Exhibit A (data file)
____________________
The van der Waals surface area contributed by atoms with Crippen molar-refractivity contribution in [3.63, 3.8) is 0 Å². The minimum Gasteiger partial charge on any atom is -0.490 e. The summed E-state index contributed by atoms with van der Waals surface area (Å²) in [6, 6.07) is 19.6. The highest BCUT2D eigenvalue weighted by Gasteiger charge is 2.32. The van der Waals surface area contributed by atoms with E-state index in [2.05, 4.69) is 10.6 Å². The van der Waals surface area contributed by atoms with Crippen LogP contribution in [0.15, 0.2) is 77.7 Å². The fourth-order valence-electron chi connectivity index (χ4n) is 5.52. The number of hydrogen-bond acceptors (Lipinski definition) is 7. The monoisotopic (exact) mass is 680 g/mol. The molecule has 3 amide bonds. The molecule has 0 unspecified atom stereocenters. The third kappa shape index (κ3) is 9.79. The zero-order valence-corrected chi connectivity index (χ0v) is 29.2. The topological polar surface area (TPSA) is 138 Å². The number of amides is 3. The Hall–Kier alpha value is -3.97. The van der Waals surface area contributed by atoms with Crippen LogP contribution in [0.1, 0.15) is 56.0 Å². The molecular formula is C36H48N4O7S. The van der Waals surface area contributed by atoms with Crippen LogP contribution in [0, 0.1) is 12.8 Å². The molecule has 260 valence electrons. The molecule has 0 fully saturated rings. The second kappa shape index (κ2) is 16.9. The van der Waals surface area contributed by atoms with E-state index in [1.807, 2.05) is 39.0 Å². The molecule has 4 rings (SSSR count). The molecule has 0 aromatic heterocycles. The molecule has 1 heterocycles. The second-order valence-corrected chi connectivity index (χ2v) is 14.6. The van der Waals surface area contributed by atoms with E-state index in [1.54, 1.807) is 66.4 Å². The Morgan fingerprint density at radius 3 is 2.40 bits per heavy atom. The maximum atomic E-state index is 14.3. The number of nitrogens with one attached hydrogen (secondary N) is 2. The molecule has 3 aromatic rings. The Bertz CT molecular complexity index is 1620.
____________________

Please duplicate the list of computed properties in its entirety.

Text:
The van der Waals surface area contributed by atoms with Crippen molar-refractivity contribution in [3.63, 3.8) is 0 Å². The minimum Gasteiger partial charge on any atom is -0.490 e. The summed E-state index contributed by atoms with van der Waals surface area (Å²) in [6, 6.07) is 19.6. The highest BCUT2D eigenvalue weighted by Gasteiger charge is 2.32. The van der Waals surface area contributed by atoms with E-state index in [2.05, 4.69) is 10.6 Å². The van der Waals surface area contributed by atoms with Crippen LogP contribution in [0.15, 0.2) is 77.7 Å². The fourth-order valence-electron chi connectivity index (χ4n) is 5.52. The number of hydrogen-bond acceptors (Lipinski definition) is 7. The monoisotopic (exact) mass is 680 g/mol. The molecule has 3 amide bonds. The molecule has 0 unspecified atom stereocenters. The third kappa shape index (κ3) is 9.79. The zero-order valence-corrected chi connectivity index (χ0v) is 29.2. The topological polar surface area (TPSA) is 138 Å². The number of amides is 3. The Hall–Kier alpha value is -3.97. The van der Waals surface area contributed by atoms with Crippen LogP contribution in [0.1, 0.15) is 56.0 Å². The molecular formula is C36H48N4O7S. The van der Waals surface area contributed by atoms with Crippen LogP contribution in [0, 0.1) is 12.8 Å². The molecule has 260 valence electrons. The molecule has 0 fully saturated rings. The second kappa shape index (κ2) is 16.9. The van der Waals surface area contributed by atoms with E-state index in [1.807, 2.05) is 39.0 Å². The molecule has 4 rings (SSSR count). The molecule has 0 aromatic heterocycles. The molecule has 1 heterocycles. The second-order valence-corrected chi connectivity index (χ2v) is 14.6. The van der Waals surface area contributed by atoms with E-state index in [1.54, 1.807) is 66.4 Å². The Morgan fingerprint density at radius 3 is 2.40 bits per heavy atom. The maximum atomic E-state index is 14.3. The number of nitrogens with one attached hydrogen (secondary N) is 2. The molecule has 3 aromatic rings. The Bertz CT molecular complexity index is 1620.